Stefon Diggs stepped to the microphone Thursday, his purple hoodie draped halfway over his head and clinging to his cheeks.
The Minnesota Vikings’ star receiver had missed practice the day before — with a cold, he’d go on to note — and while he largely dodged questions about whether he is unsatisfied with his role with the 2-2 Vikings, it doesn’t take much to surmise his true feelings given his answer about the state of the offense when asked for the third time.
“I can’t sit up here and act like everything is OK,” Diggs said at one point. “It’s obviously not.”
And when asked about speculation he wants to be traded, Diggs simply — and calmly — shrugged.
“Speculation? I feel like there’s truth to all rumors, you know?” he said. “No matter how you dress it up.”
Diggs practiced Thursday, but the Vikings’ decision to list his Wednesday absence as a “non-football injury” — despite his insistence that he had a cold — only fueled speculation that the talented 25-year old has grown weary in the Vikings’ run-heavy scheme, manned by a largely risk-averse quarterback in Kirk Cousins.
And guess what? If that is indeed the case .... Diggs has an effing point! Not to go all Howard Beale on you, but good on him — and Adam Thielen, too — for being fed up and refusing to take it anymore.
Look, the Vikings boast one of the league’s strongest ground games, and in an era where it’s never been easier to pass due to offense-friendly rule changes, they should absolutely be ripping up defenses through the air, too — and not just on Cousins’ beloved play-action.
But they aren’t, largely because of Cousins’ inability to push the ball downfield. What’s more, the Vikings are even weak on play-action, averaging a mere 6.3 yards per play (24th in the league despite calling it at a 29 percent clip, eighth most in the league). If you were an All-Pro caliber receiver in your absolute prime, that type of passing ineptitude would piss you off, too.
So from here, if both of them speaking out this week is what it takes to get Cousins’ attention, then it’s for the best. And while we’re at it, so is the fact that there seems to be an increasing number of NFL players who — despite playing in one of America’s most militaristic, rigid sports leagues — increasingly seem to be recognizing and asserting their power (albeit to a lesser degree than their counterparts in, say, the NBA).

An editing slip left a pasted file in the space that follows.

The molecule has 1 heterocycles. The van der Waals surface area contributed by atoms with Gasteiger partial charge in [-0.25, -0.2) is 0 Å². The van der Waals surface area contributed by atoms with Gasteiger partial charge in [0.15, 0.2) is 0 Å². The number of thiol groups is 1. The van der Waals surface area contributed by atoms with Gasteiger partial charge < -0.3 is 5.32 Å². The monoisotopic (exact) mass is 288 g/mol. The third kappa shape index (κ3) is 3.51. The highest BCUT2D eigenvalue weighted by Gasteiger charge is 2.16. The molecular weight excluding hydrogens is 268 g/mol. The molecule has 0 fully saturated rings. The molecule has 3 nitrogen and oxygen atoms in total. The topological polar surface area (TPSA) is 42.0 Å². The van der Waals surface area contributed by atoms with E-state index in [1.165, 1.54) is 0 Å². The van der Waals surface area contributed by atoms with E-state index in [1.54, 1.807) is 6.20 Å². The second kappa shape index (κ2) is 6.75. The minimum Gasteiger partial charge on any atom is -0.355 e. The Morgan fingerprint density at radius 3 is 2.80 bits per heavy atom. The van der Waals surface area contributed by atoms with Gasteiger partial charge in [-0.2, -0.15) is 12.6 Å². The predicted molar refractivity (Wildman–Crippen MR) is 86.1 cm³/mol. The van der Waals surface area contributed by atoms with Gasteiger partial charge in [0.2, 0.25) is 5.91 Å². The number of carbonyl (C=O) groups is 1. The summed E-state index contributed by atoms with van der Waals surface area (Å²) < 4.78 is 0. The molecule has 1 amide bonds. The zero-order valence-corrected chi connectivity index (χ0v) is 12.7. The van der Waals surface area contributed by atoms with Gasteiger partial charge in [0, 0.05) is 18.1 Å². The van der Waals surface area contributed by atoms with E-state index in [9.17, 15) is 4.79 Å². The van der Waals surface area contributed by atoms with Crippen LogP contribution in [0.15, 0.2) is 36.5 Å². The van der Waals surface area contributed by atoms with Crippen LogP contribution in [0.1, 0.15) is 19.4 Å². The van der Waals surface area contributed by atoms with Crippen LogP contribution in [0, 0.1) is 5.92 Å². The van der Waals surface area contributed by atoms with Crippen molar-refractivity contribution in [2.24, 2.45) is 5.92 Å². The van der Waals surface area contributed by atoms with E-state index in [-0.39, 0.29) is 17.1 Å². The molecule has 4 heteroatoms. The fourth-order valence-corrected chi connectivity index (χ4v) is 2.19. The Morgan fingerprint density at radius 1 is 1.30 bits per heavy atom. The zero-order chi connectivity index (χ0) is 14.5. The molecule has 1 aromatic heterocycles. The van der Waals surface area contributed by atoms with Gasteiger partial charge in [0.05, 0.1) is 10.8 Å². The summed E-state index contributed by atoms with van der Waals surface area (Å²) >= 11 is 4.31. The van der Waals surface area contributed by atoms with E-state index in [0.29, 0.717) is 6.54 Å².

In Jacksonville, star 25-year-old cornerback Jalen Ramsey is mired in a standoff with the organization over “disrespectful” things that were said in a meeting. This August, Zeke Elliott held out all of training camp and was ultimately rewarded with a massive deal a year ahead of schedule. And last year, Le’Veon Bell opted to sit out the entire season rather than log another 400-touch campaign during a contract year. He was rewarded with a massive deal by the Jets this offseason.
By the way — if you find yourself being annoyed by this phenomenon, if you find yourself angry about players taking a business-like approach to a child’s game, just remember that A) football stops being a child’s game the moment players enter the multi-million dollar exploitation machine that is college football and B) NFL teams sever contracts and unceremoniously cut players all the time.
Besides, think of all the Hall of Fame careers that would have been saved if more players had this epiphany a decade or even two decades ago. Maybe Barry Sanders and Calvin Johnson wouldn’t have each retired at 30 years old. Imagine seeing those two at the absolute peak of their powers, playing for legit championship contenders on the game’s biggest stages. It would have been just as fulfilling as seeing John Elway finally cash in on a title late in his career, right?
The thing is, you also have to acknowledge that Elway was a little lucky. Even star players can’t pick their teammates and coaches, so it took the football gods finally sending him a competent supporting cast — led by coach Mike Shanahan and Hall-of-Fame running back Terrell Davis — to solidify his legacy.
Not every player who cares about winning is afforded that, obviously, which is why — considering the tenuous nature of NFL careers — it’s so important for those players to do whatever they can to maximize their chances to do just that, even after they’ve get handsomely paid (which Diggs has been).
So if that means Diggs has to open some eyes feeding into speculation he wants a trade, that’s fine by me. As long as he doesn’t become an Antonio Brown-like distraction — which I’m not even convinced an in-his-prime Terrell Owens could replicate at this point — my hunch is his teammates understand.
Hell, in today’s day and age, it might not be long before one of them chooses to sit out or speak out in an attempt to take control of their legacy ... especially if it elevates Cousins’ play, or Diggs indeed forces a trade.
They say the NFL is a copycat league, but as Diggs showed Thursday, we’re slowly seeing that it’s a phrase that extends to players’ willingness to make business decisions as much as it does coaches’ willingness to steal on-field concepts from each other.
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